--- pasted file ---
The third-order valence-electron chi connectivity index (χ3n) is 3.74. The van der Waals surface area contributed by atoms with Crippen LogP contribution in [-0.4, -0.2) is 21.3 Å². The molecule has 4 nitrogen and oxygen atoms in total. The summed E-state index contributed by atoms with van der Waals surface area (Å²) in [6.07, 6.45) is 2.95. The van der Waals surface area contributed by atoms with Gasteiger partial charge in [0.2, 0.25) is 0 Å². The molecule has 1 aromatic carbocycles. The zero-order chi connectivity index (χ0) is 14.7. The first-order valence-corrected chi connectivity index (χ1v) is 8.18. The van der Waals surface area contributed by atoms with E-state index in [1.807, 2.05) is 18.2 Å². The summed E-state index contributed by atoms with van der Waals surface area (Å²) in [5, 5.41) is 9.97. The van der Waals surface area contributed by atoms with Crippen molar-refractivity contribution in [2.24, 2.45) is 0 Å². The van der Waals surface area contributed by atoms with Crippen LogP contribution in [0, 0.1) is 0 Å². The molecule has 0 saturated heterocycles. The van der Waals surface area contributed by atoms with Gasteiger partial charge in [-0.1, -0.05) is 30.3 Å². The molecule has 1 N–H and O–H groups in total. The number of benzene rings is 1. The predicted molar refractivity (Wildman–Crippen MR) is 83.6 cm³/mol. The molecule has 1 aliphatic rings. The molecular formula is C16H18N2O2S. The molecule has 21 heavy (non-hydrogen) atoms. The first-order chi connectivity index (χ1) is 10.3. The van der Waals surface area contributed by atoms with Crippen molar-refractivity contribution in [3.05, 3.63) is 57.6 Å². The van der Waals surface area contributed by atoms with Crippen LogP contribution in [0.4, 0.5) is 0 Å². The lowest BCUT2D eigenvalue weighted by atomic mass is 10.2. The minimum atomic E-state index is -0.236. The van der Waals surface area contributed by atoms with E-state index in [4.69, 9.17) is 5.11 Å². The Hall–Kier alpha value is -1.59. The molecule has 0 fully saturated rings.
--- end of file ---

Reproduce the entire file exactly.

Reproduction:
The third-order valence-electron chi connectivity index (χ3n) is 3.74. The van der Waals surface area contributed by atoms with Crippen LogP contribution in [-0.4, -0.2) is 21.3 Å². The molecule has 4 nitrogen and oxygen atoms in total. The summed E-state index contributed by atoms with van der Waals surface area (Å²) in [6.07, 6.45) is 2.95. The van der Waals surface area contributed by atoms with Gasteiger partial charge in [0.2, 0.25) is 0 Å². The molecule has 1 aromatic carbocycles. The zero-order chi connectivity index (χ0) is 14.7. The first-order valence-corrected chi connectivity index (χ1v) is 8.18. The van der Waals surface area contributed by atoms with E-state index in [1.807, 2.05) is 18.2 Å². The summed E-state index contributed by atoms with van der Waals surface area (Å²) in [5, 5.41) is 9.97. The van der Waals surface area contributed by atoms with Crippen molar-refractivity contribution in [2.24, 2.45) is 0 Å². The van der Waals surface area contributed by atoms with Crippen LogP contribution in [0, 0.1) is 0 Å². The molecule has 0 saturated heterocycles. The van der Waals surface area contributed by atoms with Gasteiger partial charge in [-0.1, -0.05) is 30.3 Å². The molecule has 1 N–H and O–H groups in total. The number of benzene rings is 1. The predicted molar refractivity (Wildman–Crippen MR) is 83.6 cm³/mol. The molecule has 1 aliphatic rings. The molecular formula is C16H18N2O2S. The molecule has 21 heavy (non-hydrogen) atoms. The first-order chi connectivity index (χ1) is 10.3. The van der Waals surface area contributed by atoms with Crippen molar-refractivity contribution in [3.05, 3.63) is 57.6 Å². The van der Waals surface area contributed by atoms with Crippen LogP contribution in [0.4, 0.5) is 0 Å². The lowest BCUT2D eigenvalue weighted by atomic mass is 10.2. The minimum atomic E-state index is -0.236. The van der Waals surface area contributed by atoms with E-state index in [4.69, 9.17) is 5.11 Å². The Hall–Kier alpha value is -1.59. The molecule has 0 fully saturated rings.